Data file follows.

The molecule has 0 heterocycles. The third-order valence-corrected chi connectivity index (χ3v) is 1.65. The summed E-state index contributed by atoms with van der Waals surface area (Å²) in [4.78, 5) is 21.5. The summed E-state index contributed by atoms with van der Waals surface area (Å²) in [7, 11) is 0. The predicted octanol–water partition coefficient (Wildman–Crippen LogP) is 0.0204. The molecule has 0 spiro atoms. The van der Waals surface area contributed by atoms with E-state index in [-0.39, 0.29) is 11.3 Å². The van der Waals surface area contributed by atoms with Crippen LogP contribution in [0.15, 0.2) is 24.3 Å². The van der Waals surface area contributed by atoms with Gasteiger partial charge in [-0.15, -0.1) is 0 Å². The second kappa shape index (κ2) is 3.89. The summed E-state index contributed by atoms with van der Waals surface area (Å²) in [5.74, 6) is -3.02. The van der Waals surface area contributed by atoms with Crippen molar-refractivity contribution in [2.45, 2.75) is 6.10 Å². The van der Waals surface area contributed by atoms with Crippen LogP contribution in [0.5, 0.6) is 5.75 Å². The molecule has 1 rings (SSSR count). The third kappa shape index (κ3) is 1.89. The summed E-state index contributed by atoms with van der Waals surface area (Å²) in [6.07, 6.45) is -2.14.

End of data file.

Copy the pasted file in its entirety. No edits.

The molecule has 0 heterocycles. The third-order valence-corrected chi connectivity index (χ3v) is 1.65. The summed E-state index contributed by atoms with van der Waals surface area (Å²) in [4.78, 5) is 21.5. The summed E-state index contributed by atoms with van der Waals surface area (Å²) in [7, 11) is 0. The predicted octanol–water partition coefficient (Wildman–Crippen LogP) is 0.0204. The molecule has 0 spiro atoms. The van der Waals surface area contributed by atoms with E-state index in [-0.39, 0.29) is 11.3 Å². The van der Waals surface area contributed by atoms with Crippen LogP contribution in [0.15, 0.2) is 24.3 Å². The van der Waals surface area contributed by atoms with Gasteiger partial charge in [-0.15, -0.1) is 0 Å². The second kappa shape index (κ2) is 3.89. The summed E-state index contributed by atoms with van der Waals surface area (Å²) in [5.74, 6) is -3.02. The van der Waals surface area contributed by atoms with Crippen molar-refractivity contribution in [2.45, 2.75) is 6.10 Å². The van der Waals surface area contributed by atoms with Crippen LogP contribution in [0.5, 0.6) is 5.75 Å². The molecule has 1 rings (SSSR count). The third kappa shape index (κ3) is 1.89. The summed E-state index contributed by atoms with van der Waals surface area (Å²) in [6.07, 6.45) is -2.14.